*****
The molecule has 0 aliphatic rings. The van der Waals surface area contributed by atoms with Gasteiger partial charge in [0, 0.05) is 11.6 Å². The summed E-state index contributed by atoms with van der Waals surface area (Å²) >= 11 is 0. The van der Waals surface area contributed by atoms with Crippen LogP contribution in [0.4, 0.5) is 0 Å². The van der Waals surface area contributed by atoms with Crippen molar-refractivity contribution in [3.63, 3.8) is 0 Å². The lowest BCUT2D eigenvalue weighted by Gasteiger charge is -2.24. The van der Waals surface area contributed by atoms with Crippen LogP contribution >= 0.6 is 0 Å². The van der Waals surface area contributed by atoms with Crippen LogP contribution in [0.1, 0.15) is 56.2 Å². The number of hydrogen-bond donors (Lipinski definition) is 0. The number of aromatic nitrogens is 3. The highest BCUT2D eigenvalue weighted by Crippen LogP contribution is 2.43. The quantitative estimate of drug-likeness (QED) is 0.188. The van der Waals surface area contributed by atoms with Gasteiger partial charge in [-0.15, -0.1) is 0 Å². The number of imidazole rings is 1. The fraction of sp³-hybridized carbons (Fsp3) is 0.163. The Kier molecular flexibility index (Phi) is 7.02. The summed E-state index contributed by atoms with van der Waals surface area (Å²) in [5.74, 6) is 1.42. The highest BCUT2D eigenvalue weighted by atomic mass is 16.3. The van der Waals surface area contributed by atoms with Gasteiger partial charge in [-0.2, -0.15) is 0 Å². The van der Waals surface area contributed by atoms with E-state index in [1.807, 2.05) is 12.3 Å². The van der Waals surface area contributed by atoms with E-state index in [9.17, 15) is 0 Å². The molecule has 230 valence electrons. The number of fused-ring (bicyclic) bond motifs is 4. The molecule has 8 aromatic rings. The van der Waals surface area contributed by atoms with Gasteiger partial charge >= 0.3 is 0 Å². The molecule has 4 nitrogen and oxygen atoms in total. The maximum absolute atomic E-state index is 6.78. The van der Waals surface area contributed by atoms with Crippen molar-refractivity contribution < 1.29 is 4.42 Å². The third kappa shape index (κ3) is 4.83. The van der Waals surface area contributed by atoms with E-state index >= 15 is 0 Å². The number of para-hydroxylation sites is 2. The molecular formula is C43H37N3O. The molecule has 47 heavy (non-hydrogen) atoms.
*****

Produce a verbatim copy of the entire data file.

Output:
The molecule has 0 aliphatic rings. The van der Waals surface area contributed by atoms with Gasteiger partial charge in [0, 0.05) is 11.6 Å². The summed E-state index contributed by atoms with van der Waals surface area (Å²) >= 11 is 0. The van der Waals surface area contributed by atoms with Crippen LogP contribution in [0.4, 0.5) is 0 Å². The van der Waals surface area contributed by atoms with Crippen molar-refractivity contribution in [3.63, 3.8) is 0 Å². The lowest BCUT2D eigenvalue weighted by Gasteiger charge is -2.24. The van der Waals surface area contributed by atoms with Crippen LogP contribution >= 0.6 is 0 Å². The van der Waals surface area contributed by atoms with Crippen LogP contribution in [0.1, 0.15) is 56.2 Å². The number of hydrogen-bond donors (Lipinski definition) is 0. The number of aromatic nitrogens is 3. The highest BCUT2D eigenvalue weighted by Crippen LogP contribution is 2.43. The quantitative estimate of drug-likeness (QED) is 0.188. The van der Waals surface area contributed by atoms with Gasteiger partial charge in [-0.15, -0.1) is 0 Å². The number of imidazole rings is 1. The fraction of sp³-hybridized carbons (Fsp3) is 0.163. The Kier molecular flexibility index (Phi) is 7.02. The summed E-state index contributed by atoms with van der Waals surface area (Å²) in [5.74, 6) is 1.42. The highest BCUT2D eigenvalue weighted by atomic mass is 16.3. The van der Waals surface area contributed by atoms with Gasteiger partial charge in [-0.2, -0.15) is 0 Å². The van der Waals surface area contributed by atoms with E-state index in [1.807, 2.05) is 12.3 Å². The van der Waals surface area contributed by atoms with E-state index in [9.17, 15) is 0 Å². The molecule has 230 valence electrons. The number of fused-ring (bicyclic) bond motifs is 4. The molecule has 8 aromatic rings. The van der Waals surface area contributed by atoms with Gasteiger partial charge >= 0.3 is 0 Å². The molecule has 4 nitrogen and oxygen atoms in total. The maximum absolute atomic E-state index is 6.78. The van der Waals surface area contributed by atoms with Crippen molar-refractivity contribution < 1.29 is 4.42 Å². The third kappa shape index (κ3) is 4.83. The van der Waals surface area contributed by atoms with E-state index >= 15 is 0 Å². The number of para-hydroxylation sites is 2. The molecular formula is C43H37N3O. The molecule has 47 heavy (non-hydrogen) atoms.